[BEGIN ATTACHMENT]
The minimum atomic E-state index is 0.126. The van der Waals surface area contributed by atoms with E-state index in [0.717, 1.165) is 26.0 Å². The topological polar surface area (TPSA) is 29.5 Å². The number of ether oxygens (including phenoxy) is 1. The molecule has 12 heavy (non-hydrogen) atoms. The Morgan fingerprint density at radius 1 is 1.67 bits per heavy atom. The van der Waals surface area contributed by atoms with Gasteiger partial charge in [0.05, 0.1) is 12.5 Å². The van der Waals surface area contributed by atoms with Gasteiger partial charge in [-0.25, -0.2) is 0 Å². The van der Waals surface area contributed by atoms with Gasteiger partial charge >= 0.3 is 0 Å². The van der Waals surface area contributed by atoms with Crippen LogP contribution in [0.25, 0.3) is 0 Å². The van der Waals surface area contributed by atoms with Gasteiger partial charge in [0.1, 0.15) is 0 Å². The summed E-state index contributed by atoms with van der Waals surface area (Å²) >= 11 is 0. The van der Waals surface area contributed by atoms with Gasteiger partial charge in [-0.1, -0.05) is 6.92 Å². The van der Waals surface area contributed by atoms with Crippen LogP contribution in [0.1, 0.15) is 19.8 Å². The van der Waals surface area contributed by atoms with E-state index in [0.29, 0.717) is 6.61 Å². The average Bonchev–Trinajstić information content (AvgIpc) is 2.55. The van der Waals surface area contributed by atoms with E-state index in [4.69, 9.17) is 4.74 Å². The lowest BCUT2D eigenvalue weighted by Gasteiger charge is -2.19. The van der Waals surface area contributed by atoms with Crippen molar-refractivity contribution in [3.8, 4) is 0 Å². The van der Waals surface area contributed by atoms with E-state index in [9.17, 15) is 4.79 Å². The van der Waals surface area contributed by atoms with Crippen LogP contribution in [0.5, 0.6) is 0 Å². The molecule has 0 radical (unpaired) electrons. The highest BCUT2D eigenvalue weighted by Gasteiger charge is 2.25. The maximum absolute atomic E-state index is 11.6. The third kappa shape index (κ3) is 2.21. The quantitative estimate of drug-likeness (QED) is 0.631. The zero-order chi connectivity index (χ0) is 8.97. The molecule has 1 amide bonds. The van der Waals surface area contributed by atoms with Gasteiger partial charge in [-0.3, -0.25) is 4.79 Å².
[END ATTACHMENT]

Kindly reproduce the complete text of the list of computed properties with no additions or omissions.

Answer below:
The minimum atomic E-state index is 0.126. The van der Waals surface area contributed by atoms with E-state index in [0.717, 1.165) is 26.0 Å². The topological polar surface area (TPSA) is 29.5 Å². The number of ether oxygens (including phenoxy) is 1. The molecule has 12 heavy (non-hydrogen) atoms. The Morgan fingerprint density at radius 1 is 1.67 bits per heavy atom. The van der Waals surface area contributed by atoms with Gasteiger partial charge in [0.05, 0.1) is 12.5 Å². The van der Waals surface area contributed by atoms with Gasteiger partial charge in [-0.25, -0.2) is 0 Å². The van der Waals surface area contributed by atoms with Gasteiger partial charge >= 0.3 is 0 Å². The van der Waals surface area contributed by atoms with Crippen LogP contribution in [0.25, 0.3) is 0 Å². The van der Waals surface area contributed by atoms with Gasteiger partial charge in [0.1, 0.15) is 0 Å². The summed E-state index contributed by atoms with van der Waals surface area (Å²) >= 11 is 0. The van der Waals surface area contributed by atoms with Gasteiger partial charge in [-0.1, -0.05) is 6.92 Å². The van der Waals surface area contributed by atoms with Crippen LogP contribution in [0.1, 0.15) is 19.8 Å². The van der Waals surface area contributed by atoms with E-state index in [0.29, 0.717) is 6.61 Å². The average Bonchev–Trinajstić information content (AvgIpc) is 2.55. The van der Waals surface area contributed by atoms with E-state index in [4.69, 9.17) is 4.74 Å². The lowest BCUT2D eigenvalue weighted by Gasteiger charge is -2.19. The van der Waals surface area contributed by atoms with Crippen molar-refractivity contribution in [3.8, 4) is 0 Å². The van der Waals surface area contributed by atoms with E-state index in [9.17, 15) is 4.79 Å². The van der Waals surface area contributed by atoms with Crippen LogP contribution in [0.5, 0.6) is 0 Å². The molecule has 0 radical (unpaired) electrons. The highest BCUT2D eigenvalue weighted by Gasteiger charge is 2.25. The maximum absolute atomic E-state index is 11.6. The third kappa shape index (κ3) is 2.21. The quantitative estimate of drug-likeness (QED) is 0.631. The zero-order chi connectivity index (χ0) is 8.97. The molecule has 1 amide bonds. The van der Waals surface area contributed by atoms with Gasteiger partial charge in [-0.3, -0.25) is 4.79 Å².